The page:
I get the impression that he worked tirelessly to exude the idea that he was strong. Much like Putin or Gurbanguly Berdimuhamedow
I will admit that I do not know much of anything about Mao
I've made my point - OP is obviously wrong and so are you - so that's all from me.
Strong men take advantage of perceived weakness.
Hitler declared war on Europe and Russia because it perceived itself as stronger.
Japan declared war on USA because it believed it had a stronger navy. It did, but it awakened a Colossus.
Credit: Prof. Victor Davis Hansen.
The reality is that it has nothing to do with the developers I can guarantee. These bugs are likely well-documented in whatever choice of shitty issue tracking system the management has decided to saddle the developers with, and promptly buried underneath other concerns which have been prioritized as being more valuable (see: management thinks it'll earn more money).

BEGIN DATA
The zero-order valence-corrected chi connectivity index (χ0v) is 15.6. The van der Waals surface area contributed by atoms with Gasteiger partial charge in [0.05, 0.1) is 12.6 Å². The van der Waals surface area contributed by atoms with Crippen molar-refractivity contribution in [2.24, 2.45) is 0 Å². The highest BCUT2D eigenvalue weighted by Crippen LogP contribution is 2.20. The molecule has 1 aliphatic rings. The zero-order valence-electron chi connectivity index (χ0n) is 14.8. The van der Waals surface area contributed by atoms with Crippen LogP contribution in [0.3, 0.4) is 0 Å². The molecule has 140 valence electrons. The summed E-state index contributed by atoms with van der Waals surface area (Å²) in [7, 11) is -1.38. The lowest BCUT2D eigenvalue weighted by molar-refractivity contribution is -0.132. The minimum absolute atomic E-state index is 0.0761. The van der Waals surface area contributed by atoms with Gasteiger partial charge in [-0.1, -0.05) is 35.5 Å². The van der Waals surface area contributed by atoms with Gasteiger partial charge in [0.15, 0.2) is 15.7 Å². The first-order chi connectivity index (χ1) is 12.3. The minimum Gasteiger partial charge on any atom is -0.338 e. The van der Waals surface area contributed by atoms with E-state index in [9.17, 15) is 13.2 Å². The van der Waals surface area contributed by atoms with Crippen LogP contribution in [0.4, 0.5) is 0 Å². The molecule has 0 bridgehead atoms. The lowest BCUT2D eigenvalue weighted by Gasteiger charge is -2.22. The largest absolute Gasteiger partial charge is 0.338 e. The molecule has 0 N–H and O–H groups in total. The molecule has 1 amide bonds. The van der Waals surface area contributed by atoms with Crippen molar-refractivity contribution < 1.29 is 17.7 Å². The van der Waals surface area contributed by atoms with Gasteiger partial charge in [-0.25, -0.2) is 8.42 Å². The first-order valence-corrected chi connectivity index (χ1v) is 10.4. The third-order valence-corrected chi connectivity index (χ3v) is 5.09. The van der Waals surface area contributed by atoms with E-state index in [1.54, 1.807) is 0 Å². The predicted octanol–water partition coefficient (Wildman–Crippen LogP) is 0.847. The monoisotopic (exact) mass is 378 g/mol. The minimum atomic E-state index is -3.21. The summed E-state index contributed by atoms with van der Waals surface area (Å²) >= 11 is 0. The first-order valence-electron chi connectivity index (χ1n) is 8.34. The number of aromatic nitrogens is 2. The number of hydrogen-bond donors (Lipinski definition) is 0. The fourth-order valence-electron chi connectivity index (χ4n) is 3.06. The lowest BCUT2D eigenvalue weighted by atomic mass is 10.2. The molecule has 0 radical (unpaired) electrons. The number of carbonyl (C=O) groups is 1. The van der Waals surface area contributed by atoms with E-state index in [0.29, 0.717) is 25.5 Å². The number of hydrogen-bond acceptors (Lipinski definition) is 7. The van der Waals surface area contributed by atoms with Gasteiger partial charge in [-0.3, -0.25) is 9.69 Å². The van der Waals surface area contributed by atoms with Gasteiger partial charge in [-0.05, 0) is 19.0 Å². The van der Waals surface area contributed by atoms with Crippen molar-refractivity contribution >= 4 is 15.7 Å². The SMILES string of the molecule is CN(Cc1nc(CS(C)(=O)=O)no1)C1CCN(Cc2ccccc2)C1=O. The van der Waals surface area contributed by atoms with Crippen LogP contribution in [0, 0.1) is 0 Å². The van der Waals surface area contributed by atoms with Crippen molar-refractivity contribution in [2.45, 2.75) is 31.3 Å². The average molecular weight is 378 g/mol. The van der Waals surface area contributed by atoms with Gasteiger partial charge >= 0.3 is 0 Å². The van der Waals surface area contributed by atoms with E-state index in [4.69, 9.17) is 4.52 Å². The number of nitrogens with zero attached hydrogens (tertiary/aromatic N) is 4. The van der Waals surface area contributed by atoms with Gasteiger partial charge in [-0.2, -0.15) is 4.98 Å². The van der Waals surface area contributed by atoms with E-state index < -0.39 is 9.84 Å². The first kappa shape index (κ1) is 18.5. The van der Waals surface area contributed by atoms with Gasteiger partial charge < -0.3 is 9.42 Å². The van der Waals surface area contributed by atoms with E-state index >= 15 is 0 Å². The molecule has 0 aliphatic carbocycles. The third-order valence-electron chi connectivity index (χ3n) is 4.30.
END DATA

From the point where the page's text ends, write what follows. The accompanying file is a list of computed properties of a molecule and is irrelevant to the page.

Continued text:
The issue has nothing to do with the developers or the generations thereof, it has to do with the constant firefighting we have to do and the constant demand for new things now. Broken, buggy software has to be pushed out in tight deadlines because They Demand It and often there's no time devoted to polishing passes. And not even considering if the development team has access to a robust QA team dedicated to finding these issues and maintaining the quality bar.
- What bug tracking software do we use? You have two hours to research and pick one, and someone's gonna hate it no matter what you do.
- Do we focus on fixing a niche bug which affects one customer, or on adding a feature that all of our biggest customers have been screaming for?
- Do we get the new feature in for our next release or make everyone wait another three months because one dev is anxious?
- Do we build out our QA team ("nobody cares that us devs are overworked and drowning") or do we reinforce the dev team ("cheap bastards won't even give us QA")?